MITCHELL: So there were several pivotal moments that I argue led to college becoming a commodity as opposed to a public good. One of them was when Lyndon Johnson successfully pushed Congress to create the student loan program that we have right now. In 1965, he relied on banks to make loans. And the reason why was because from an accounting perspective, if the government itself made loans at the time, it would just look really expensive and would cause the deficit to go up. And so to avoid the hit to taxpayers, at least on paper, he said, let's convince banks to make loans, and that'll make the program look really cheap - again, on paper.

And this is really when higher education became a big profit center. The student loan program was intended to help people pay for tuition. But what I argue is that by introducing banks into the process and then by creating what I call this Frankenstein named Sallie Mae to help the banks get money to lend to students by taking those steps, college really became intertwined with bankers, Wall Street. And even schools themselves had financial interests to get a lot of people into debt, and in many cases, into debt that they couldn't repay.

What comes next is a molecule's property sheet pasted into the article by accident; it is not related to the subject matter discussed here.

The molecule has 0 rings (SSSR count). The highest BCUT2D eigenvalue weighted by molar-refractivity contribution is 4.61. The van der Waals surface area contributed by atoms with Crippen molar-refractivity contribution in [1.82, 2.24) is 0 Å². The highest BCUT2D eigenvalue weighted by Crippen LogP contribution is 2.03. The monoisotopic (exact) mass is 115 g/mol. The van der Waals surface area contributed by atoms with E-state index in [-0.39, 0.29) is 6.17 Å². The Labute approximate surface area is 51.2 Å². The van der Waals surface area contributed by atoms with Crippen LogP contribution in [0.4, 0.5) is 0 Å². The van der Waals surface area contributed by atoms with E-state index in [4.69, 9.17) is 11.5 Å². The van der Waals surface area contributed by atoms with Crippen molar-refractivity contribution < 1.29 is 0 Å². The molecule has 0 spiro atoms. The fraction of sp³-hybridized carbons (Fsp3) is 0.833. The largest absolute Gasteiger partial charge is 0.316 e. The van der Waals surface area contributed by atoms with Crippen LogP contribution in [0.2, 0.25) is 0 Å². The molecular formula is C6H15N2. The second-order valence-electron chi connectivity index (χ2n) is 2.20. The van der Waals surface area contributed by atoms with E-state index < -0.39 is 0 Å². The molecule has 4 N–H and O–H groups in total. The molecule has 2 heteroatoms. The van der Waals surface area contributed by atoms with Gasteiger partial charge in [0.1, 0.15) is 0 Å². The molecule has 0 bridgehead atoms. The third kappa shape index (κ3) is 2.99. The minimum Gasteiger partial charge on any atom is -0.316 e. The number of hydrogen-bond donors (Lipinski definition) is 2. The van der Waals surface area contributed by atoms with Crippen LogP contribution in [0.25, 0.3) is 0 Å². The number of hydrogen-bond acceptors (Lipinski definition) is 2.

MARTIN: Well, you profile a number of people who have lived this story. I mean, some were the first in their families to go to college. Some people were recovering from, like, personal setbacks and saw education as a way to change their lives for the better. Nearly all had to deal with tens of thousands of dollars in debt, and they still are not out from under. And the other thing about it, these stories that - this just seemed to sort of escalate. It never seemed to get smaller. So, you know, in your reporting for the book, was there a particular person that stood out for you that kind of encapsulates a lot of what we're talking about here?

MITCHELL: Sure. The main character of my book is a woman who was a secretary in the early 1990s at a law firm in Pennsylvania. And she was in her late 20s. And she wanted to improve her lot in life. This was at a time when demand for college workers and wages for college workers were going up, while wages for blue-collar workers was going down. And so there was an economic imperative for people like her to go to college, and that's what she did. She went to the school across the street from the law firm that she was working at. She wanted to be a psychologist. And the state that she wanted to open a psychology practice in required her to get a Ph.D.